Zad: Researchers tend to interpret CIs as if they’re credibility intervals. And that’s correct if one assumes the uniform (flat) prior. So for this reason, and because of certain invariance properties, the uniform prior is considered by many to be objective or non-informative. The trouble is that the uniform prior it’s actually very informative both for the sign and magnitude of the parameter. When estimating a regression coefficient (other than the intercept), that’s a real problem because zero has the special importance of “no effect”.
I’ve written a paper about this issue which was just accepted by Statistical Methods in Medical Research. It’s at https://github.com/ewvanzwet/default-prior
If the parameter you want to estimate is a regression coefficient (other than the intercept) in a bio-medical context, than that’s prior information in itself. I sampled 50 random papers from MEDLINE to estimate a prior that can be used as a default in that situation.
Now suppose you have an (approximately) normal and unbiased estimate B of a regression coefficient with standard error se. The default prior that I got from MEDLINE gives B/2 +/- 1.96*se/sqrt(2) as a suitable 95% default credible interval.
The example of Prof. Harrell has a difference of mean blood pressure, which can be viewed as a regression coefficient in a bio-medical context. The p-value is 0.4 and the 0.95 CI is [-5, 13]. So, the estimate is 4 and its standard error is 4.5. The default credible interval I’m proposing would be [-4.2, 8.2]. The default posterior probability that the true difference is positive would be 1 - pnorm(0,B/2,se/sqrt(2))=0.73.
I would say it isn’t correct (see earlier posts). The interpretation is different even if the limits of the interval are the same. Things don’t become the same just by being the same size. My rabbit weighs the same as my cat.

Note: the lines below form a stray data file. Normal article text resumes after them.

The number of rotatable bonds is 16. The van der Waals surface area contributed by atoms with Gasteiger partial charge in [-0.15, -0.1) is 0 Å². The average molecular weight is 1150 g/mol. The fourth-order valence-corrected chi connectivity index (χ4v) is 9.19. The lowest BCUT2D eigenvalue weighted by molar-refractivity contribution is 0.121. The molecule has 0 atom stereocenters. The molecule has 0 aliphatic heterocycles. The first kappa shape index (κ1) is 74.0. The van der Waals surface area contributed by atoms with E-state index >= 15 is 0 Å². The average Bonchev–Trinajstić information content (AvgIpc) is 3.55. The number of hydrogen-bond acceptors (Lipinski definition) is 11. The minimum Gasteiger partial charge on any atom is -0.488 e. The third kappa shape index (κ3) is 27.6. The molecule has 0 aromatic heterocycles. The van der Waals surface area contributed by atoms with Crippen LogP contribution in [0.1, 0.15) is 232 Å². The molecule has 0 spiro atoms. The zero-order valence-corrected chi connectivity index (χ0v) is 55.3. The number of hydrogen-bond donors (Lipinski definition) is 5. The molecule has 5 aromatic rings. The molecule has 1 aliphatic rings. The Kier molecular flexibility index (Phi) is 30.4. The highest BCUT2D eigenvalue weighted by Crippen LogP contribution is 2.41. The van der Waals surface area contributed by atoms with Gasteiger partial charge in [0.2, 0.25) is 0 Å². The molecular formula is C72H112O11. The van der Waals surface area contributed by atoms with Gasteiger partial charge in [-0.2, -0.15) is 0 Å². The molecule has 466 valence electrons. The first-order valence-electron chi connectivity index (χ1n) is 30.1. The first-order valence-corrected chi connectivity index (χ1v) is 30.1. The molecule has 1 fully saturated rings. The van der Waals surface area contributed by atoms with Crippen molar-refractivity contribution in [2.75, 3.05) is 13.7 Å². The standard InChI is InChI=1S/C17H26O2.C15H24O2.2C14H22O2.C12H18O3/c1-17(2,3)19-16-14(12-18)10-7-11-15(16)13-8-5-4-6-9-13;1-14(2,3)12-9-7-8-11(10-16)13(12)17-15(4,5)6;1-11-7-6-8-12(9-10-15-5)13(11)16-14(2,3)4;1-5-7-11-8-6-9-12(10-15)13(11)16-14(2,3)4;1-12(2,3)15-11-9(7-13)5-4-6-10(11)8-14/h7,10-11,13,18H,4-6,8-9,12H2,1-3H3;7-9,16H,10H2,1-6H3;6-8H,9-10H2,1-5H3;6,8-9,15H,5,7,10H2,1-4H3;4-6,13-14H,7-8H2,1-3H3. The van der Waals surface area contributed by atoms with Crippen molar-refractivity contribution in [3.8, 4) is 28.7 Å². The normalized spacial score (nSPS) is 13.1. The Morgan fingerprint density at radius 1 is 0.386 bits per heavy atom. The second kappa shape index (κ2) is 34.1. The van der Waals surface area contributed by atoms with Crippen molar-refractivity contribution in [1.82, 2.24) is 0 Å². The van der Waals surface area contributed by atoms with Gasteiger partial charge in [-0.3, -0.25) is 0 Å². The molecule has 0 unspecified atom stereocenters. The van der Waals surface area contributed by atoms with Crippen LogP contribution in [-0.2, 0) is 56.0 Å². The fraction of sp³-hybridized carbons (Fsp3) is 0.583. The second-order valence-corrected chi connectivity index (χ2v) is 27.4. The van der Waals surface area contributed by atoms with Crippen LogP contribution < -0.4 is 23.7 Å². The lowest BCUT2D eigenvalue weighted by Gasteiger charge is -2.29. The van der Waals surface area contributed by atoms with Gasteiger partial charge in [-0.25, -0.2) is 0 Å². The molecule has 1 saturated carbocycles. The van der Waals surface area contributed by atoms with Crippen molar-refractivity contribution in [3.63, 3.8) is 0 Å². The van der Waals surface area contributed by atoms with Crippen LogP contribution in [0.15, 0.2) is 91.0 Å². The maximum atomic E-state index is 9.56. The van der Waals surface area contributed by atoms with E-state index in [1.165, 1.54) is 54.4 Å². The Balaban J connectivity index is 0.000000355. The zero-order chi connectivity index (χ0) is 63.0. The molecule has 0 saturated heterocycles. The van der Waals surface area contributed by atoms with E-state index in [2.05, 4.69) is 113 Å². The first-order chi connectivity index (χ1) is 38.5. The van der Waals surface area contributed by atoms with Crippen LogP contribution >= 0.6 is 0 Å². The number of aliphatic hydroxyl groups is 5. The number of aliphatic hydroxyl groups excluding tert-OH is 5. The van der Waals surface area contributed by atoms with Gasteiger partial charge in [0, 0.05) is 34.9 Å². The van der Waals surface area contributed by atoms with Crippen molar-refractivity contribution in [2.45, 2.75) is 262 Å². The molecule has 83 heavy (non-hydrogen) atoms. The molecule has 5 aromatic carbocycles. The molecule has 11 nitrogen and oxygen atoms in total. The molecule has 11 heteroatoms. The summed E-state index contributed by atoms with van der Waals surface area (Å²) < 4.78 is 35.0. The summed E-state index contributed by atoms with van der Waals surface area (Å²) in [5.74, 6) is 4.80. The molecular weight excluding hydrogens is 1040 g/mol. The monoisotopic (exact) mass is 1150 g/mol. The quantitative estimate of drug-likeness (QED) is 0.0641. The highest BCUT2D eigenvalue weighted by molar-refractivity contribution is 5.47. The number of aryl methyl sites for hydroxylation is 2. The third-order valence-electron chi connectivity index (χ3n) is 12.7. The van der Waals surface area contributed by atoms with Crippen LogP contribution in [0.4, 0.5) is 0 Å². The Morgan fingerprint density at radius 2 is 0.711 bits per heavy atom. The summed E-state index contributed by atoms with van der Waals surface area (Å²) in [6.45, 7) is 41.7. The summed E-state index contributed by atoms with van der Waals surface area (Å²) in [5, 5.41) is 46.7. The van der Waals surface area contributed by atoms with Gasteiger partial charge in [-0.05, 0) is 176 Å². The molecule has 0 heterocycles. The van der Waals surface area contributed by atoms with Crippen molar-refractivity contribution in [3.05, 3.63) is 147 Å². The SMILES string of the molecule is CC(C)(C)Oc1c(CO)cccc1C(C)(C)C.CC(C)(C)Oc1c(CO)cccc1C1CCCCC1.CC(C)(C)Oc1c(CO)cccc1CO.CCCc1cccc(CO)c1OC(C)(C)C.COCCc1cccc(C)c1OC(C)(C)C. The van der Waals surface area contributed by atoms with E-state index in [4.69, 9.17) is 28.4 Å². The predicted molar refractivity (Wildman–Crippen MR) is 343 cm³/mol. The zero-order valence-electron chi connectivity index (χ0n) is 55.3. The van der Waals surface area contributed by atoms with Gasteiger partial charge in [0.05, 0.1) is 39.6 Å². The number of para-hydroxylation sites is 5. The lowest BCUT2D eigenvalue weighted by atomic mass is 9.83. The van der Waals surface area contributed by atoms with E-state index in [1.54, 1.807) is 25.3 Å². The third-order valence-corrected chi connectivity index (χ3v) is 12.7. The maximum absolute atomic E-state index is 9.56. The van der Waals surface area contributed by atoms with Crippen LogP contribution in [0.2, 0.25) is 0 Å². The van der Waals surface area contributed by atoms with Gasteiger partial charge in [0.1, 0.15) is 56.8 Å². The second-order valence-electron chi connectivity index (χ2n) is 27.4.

That notion of compatibility seems very appropriate and definitely much more fitting than confidence or uncertainty. Do you discuss it in an article or a blog post?
would say it isn’t correct (see earlier posts). The interpretation is different even if the limits of the interval are the same. Things don’t become the same just by being the same size. My rabbit weighs the same as my cat.
Simon: In my experience, researchers tend to interpret the “0.95” of a CI as a degree of certainty in much the same way they would interpret the “0.5” of a fair coin toss. Don’t you think so?
I agree that people interpret it that way. I’m just saying that the interpretations of frequentist confidence intervals and Bayesian credible intervals are not the same, even if they are the same size.
True. But my point is that when people interpet CIs that way, then they’re (implicitly or explicitly) assuming the flat prior. However, that prior is often completely unrealistic. In particular, this is the case when estimating a regression coefficient (other than the intercept) in the context of the life sciences.
Since people are always going to interpret interval estimates as probability statements, I think that those intervals should be based on reasonable priors.